Jarred Cosart and the Marlins aren’t saying much regarding Major League Baseball’s probe into the gambling allegations the 24-year-old right-hander was roped into late Tuesday night.
But here’s what they did say Thursday: Cosart won’t make his next scheduled start Friday because of a blister on his middle finger, not the investigation. And as for all that gambling stuff on Twitter, MLB is handling it and Cosart is cooperating.
“Obviously I was caught off guard by the whole situation, and all I’m really saying to everyone is I’m following MLB protocol and talking with MLB security and they’re taking care of the rest,” Cosart said in a brief meeting with reporters shortly before joining teammates for pregame stretch on the backfields at Roger Dean Stadium.
“So that’s where I stand right now and that’s it,” he said.
Cosart, who was acquired by the Marlins at the trade deadline last July, deleted his official Twitter account late Tuesday night after screenshots of purported direct messages from himself to a gambling expert were leaked by a third party using the same social media outlet.
MLB spokesman Pat Courtney confirmed Wednesday morning the commissioner’s office was investigating the matter.
It’s unclear whether the allegations involving Cosart revolve around baseball or betting on another sport.
Players are allowed to legally gamble on sports other than baseball. But if it is proven that he was betting on baseball, there are stiff penalties. If he bet on a baseball game he wasn’t involved in, it’s an automatic one-year suspension. If he bet on a game he was involved in, he’s banned for life.
Cosart’s trouble began late Tuesday night when an alleged gambling expert on Twitter who goes by the handle @GhostFadeKillah tweeted out screenshots of direct messages between Cosart and a friend.
During the alleged conversation, Cosart says: “I bet LARGE. Shhhh lol lookin for some help anywhere I can … Saw a retweet on your under play and hammered it.”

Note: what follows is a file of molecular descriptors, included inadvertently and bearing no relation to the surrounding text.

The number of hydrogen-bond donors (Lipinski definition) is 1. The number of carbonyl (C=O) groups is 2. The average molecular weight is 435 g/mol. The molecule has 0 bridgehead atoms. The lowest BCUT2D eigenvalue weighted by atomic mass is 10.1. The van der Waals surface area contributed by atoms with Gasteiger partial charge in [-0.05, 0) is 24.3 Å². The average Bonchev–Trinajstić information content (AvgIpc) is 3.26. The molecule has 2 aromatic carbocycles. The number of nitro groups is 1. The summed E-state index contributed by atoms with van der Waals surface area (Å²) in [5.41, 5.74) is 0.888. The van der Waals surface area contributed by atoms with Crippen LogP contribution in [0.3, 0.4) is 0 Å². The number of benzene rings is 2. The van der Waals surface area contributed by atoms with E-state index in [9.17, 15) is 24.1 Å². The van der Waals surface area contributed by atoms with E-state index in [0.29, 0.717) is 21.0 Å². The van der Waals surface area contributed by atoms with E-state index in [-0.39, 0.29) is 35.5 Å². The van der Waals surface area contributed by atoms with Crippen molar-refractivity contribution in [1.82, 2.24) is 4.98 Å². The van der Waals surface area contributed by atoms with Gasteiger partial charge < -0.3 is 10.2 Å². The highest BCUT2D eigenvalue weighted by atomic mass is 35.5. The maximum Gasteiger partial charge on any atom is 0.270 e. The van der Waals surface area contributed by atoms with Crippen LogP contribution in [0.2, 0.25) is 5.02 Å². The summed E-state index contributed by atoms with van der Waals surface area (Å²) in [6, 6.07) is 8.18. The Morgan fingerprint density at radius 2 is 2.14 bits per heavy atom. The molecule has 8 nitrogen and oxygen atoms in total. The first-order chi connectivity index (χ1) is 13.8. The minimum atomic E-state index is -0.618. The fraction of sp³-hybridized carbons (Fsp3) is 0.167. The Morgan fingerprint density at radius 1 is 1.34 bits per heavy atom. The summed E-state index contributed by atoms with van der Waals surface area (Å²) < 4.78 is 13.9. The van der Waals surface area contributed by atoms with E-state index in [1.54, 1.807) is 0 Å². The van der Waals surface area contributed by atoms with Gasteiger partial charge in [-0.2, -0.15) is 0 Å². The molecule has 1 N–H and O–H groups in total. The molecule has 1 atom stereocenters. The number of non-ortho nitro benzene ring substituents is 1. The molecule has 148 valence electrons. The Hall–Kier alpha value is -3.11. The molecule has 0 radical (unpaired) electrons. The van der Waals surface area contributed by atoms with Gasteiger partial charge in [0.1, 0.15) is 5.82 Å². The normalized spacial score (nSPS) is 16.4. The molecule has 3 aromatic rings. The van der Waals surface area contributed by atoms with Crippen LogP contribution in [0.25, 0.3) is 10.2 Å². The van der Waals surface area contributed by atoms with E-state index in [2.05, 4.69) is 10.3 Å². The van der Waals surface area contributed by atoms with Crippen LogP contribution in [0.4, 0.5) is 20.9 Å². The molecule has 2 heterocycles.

Two other Twitter accounts have since surfaced claiming to be Cosart, but he said Thursday morning neither belong to him.
“Anything that happened after [the official account] is not me,” Cosart said. “My other one’s completely deleted and being looked at by MLB, and all the new ones ‒ that’s not me.”
As for the blister, manager Mike Redmond said Cosart developed it on his middle finger after his last start Sunday. Redmond said Cosart was going to play catch Thursday before being re-evaluated.
Left-hander Brad Hand, thought to be potential trade bait, will make Friday night’s start in Kissimmee against the Astros in Cosart’s place. A source said it’s likely a safe bet now Hand, linked as a potential target of the Texas Rangers, won’t be going anywhere. The Marlins need to keep him as insurance.
“It’s hard to say you’re going to be able to get through the entire season with five guys,” Redmond said. “That’s why you have [more] and bring in guys, and that’s why you stretch out guys in spring training in case something pops up. We have [David] Phelps that can [start] too. It’s nice to have those guys extended out so they can throw more than a couple of innings.”
Mike Hill, Marlins President of Baseball Operations, said MLB has given the Marlins no timeline as far as when they think the probe will end.
Asked if he’s worried this could carry into Opening Day, which is less than two weeks away, Hill responded: “We’re not going to speculate on anything. No hypotheticals. We’ll let it all play out, and when it comes to a conclusion, we’ll know what we need to do, if anything.”
How did the Marlins become aware of the situation involving Cosart?
“We all saw the article online,” Hill said.
Redmond said he has spoken with Cosart regarding the allegations and added: “It’s better to let these things play out and find out more information, and when we do that we’ll have a comment.”
Asked if he has seen a change in the pitcher, who has struggled this spring (0-2, 8.49 ERA), Redmond said: “No. He’s fine.”
Have the Marlins asked Cosart if he gambled on baseball?
Said Hill: “We’re going to let the situation play out and when we get all the information, we’ll give you further comment.”